When people think of fibromyalgia, they often think of older individuals as being the ones who suffer with this. However, fibromyalgia is one of those illnesses that can affect men, women and children. While it may be found more commonly in women, anyone can be affected by this regardless of age, race, and ethnicity. The causes of fibromyalgia are debated daily among medical professionals. This is the illness that has been studied and researched more frequently in the last few years due to overwhelming new patients who are diagnosed with this.
The causes of Fibromyalgia
There are several causes of fibromyalgia that have been pinpointed by the numerous studies that have been performed. These causes range from having a major infection at some point in their lives, to injuries that have occurred. However, more recently, studies are showcasing that emotional trauma could lead to developing fibromyalgia. Specifically speaking, PTSD or post traumatic stress disorder is being linked to those who are developing this illness.
What is PTSD?
PTSD is a disorder that developed in some people who have who have experienced an event that was shocking, scary or dangerous. This is being seen in many military men and women who are faced with combat, in rape survivors, and others who have been through an emotionally tiring situation.
In a traumatic situation, the flight of fight response is activated in the person. For many people, they are able to get over this. However, in others, this flight or fight response stays activated in the body which can cause several different issues. For example, a person with PTSD may feel stress or scared in situations that are not really that dangerous. It is when this occurs that the person is diagnosed with PTSD.
How does fibromyalgia and PTSD connect??
Now that you understand what PTSD is and the symptoms that come with this, most people wonder how this is creating a diagnosis of fibromyalgia. The main theory is that when a person who has this level of stress in their systems from their PTSD that their serotonin levels in the brain drop. This leads to a substance P increase that is seen in fibromyalgia patients. Those with PTSD may also find that they start to show signs of fibromyalgia on top of the PTSD symptoms that they experience.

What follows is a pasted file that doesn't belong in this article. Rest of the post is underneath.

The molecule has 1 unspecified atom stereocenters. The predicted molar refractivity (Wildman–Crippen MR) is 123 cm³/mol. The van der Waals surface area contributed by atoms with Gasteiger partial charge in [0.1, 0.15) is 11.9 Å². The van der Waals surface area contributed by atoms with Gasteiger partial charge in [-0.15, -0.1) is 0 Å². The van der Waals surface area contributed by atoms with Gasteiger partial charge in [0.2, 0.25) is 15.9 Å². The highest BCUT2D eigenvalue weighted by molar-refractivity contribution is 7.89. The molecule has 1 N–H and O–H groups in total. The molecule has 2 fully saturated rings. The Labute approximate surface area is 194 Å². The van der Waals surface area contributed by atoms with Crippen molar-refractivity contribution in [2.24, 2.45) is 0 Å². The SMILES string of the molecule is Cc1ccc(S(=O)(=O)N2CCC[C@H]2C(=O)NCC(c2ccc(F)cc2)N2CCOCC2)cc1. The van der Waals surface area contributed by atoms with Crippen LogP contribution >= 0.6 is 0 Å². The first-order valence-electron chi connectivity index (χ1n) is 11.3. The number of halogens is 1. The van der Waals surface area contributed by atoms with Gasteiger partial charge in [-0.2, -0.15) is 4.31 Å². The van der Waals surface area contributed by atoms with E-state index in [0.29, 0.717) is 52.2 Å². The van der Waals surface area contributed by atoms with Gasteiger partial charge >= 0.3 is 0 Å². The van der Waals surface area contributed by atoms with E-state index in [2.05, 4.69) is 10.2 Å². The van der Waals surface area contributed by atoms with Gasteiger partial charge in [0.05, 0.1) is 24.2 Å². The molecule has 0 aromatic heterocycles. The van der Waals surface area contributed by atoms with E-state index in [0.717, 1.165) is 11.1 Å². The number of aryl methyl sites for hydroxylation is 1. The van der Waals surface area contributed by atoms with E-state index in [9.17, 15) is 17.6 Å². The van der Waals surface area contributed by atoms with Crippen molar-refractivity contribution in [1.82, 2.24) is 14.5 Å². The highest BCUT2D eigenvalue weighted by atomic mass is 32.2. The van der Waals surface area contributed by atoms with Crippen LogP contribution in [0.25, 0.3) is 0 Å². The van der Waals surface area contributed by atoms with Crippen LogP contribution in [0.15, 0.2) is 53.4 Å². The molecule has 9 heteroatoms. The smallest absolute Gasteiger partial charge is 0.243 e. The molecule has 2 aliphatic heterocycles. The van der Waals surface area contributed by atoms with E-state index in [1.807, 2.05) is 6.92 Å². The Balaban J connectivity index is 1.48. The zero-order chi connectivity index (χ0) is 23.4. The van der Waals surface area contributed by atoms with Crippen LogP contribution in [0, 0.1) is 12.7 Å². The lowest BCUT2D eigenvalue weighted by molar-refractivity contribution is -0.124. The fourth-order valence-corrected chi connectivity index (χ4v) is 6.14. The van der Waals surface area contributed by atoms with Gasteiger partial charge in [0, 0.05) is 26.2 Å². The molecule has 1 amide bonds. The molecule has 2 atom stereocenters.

These symptoms are
- >>Feeling achy and tired all the time
- >>they often report feeling as though they are living their life in a fog.
- >>Memory issues
- >>Having issues with sleeping
- >>Stomach issues that lead to even more discomfort
Fibromyalgia (FM) Patients Should Be Evaluated for Posttraumatic Stress Disorder (PTSD), Researchers Say
The link between posttraumatic stress disorder (PTSD) and ﬁbromyalgia syndrome (FMS) is of growing interest in psychosocial research. The mechanisms by which both disorders are interconnected are not well understood.
Traumatic events can result in a set of symptoms including intrusive and recurrent recollections, nightmares, avoidance of thoughts or activities associated with the traumatic event, and symptoms of increased arousal like hypervigilance and insomnia. These PTSD-like symptoms are commonly observed in persons with chronic pain syndromes. Little is known about how these two phenomena interact with one another.
According to a new study, women with chronic widespread pain and fibromyalgia are more likely to have PTSD compared with patients with two stomach conditions (dyspepsia and achalasia). The study also showed a connection between the severity of pain and the severity of PTSD among these patients.
However, few of the studies examined if these events were connected to posttraumatic stress disorder. To do so, researchers enrolled 154 women with chronic widespread pain or FM. In addition, 83 women with functional dyspepsia (a chronic condition of movement and sensation in the upper digestive tract) and 53 women with achalasia (condition in which the esophagus fails to press food down) were enrolled.
Researchers evaluated patients using a childhood trauma questionnaire and a PTSD self-rating inventory.
49% of chronic widespread pain and FM patients reported at least one childhood traumatic event, compared to 23.4% of achalasia patients and 39.7% of patients with functional dyspepsia.
The difference was only significant between achalasia and fibromyalgia.
However, a much larger difference existed, when researchers looked at scores in the PTSD questionnaire: 26% of chronic pain and fibromyalgia patients had posttraumatic stress disorder, compared with 12.2% of achalasia patients, and only 4.9% of those with functional dyspepsia.
This translated to a likelihood of PTSD in fibromyalgia of about 5 to 7 times that seen in other patient groups.
The severity of PTSD was higher among fibromyalgia patients, and was highest in those reporting childhood traumas, with more traumatic events linked to more extreme PTSD.
Posttraumatic stress disorder severity was also related to both qualitative and quantitative ratings of pain, so that FM patients with PTSD had more and worse pain than those without the condition.
These findings underscore the need to treat posttraumatic stress disorder among fibromyalgia patients, like treatment might also improve pain, and hence everyday functioning.
With such distinct and clear links between posttraumatic stress disorder and fibromyalgia, it becomes hard to understand exactly what we can do to alleviate the symptoms of both.
The common ways to treat these are a bit different from each other, but there are still ways to treat both.